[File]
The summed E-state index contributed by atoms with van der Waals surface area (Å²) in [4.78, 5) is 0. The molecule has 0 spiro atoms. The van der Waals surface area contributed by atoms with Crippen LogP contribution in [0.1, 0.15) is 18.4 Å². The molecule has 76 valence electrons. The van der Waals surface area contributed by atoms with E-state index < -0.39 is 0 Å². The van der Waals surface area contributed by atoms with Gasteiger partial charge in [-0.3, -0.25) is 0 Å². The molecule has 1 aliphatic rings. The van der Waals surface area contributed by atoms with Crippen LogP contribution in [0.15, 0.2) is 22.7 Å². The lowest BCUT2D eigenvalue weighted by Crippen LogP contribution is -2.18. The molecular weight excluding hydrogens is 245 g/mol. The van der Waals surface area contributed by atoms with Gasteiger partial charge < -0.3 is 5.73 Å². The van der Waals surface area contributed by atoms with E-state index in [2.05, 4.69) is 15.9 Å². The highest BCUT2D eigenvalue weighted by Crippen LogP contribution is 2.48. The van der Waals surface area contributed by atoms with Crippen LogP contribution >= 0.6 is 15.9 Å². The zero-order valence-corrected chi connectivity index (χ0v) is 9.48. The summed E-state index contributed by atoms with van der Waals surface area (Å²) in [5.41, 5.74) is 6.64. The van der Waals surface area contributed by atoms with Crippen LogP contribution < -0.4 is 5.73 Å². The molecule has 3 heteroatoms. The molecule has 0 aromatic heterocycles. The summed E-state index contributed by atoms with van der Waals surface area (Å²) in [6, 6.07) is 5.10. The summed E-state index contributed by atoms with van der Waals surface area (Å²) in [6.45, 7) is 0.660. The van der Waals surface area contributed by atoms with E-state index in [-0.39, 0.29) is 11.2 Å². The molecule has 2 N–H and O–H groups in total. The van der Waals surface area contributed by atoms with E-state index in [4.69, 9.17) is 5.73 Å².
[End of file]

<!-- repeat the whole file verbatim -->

The summed E-state index contributed by atoms with van der Waals surface area (Å²) in [4.78, 5) is 0. The molecule has 0 spiro atoms. The van der Waals surface area contributed by atoms with Crippen LogP contribution in [0.1, 0.15) is 18.4 Å². The molecule has 76 valence electrons. The van der Waals surface area contributed by atoms with E-state index < -0.39 is 0 Å². The van der Waals surface area contributed by atoms with Gasteiger partial charge in [-0.3, -0.25) is 0 Å². The molecule has 1 aliphatic rings. The van der Waals surface area contributed by atoms with Crippen LogP contribution in [0.15, 0.2) is 22.7 Å². The lowest BCUT2D eigenvalue weighted by Crippen LogP contribution is -2.18. The molecular weight excluding hydrogens is 245 g/mol. The van der Waals surface area contributed by atoms with Gasteiger partial charge < -0.3 is 5.73 Å². The van der Waals surface area contributed by atoms with E-state index in [2.05, 4.69) is 15.9 Å². The highest BCUT2D eigenvalue weighted by Crippen LogP contribution is 2.48. The van der Waals surface area contributed by atoms with Crippen LogP contribution >= 0.6 is 15.9 Å². The zero-order valence-corrected chi connectivity index (χ0v) is 9.48. The summed E-state index contributed by atoms with van der Waals surface area (Å²) in [5.41, 5.74) is 6.64. The van der Waals surface area contributed by atoms with Crippen LogP contribution < -0.4 is 5.73 Å². The molecule has 3 heteroatoms. The molecule has 0 aromatic heterocycles. The summed E-state index contributed by atoms with van der Waals surface area (Å²) in [6, 6.07) is 5.10. The summed E-state index contributed by atoms with van der Waals surface area (Å²) in [6.45, 7) is 0.660. The van der Waals surface area contributed by atoms with E-state index in [-0.39, 0.29) is 11.2 Å². The molecule has 2 N–H and O–H groups in total. The van der Waals surface area contributed by atoms with E-state index in [4.69, 9.17) is 5.73 Å².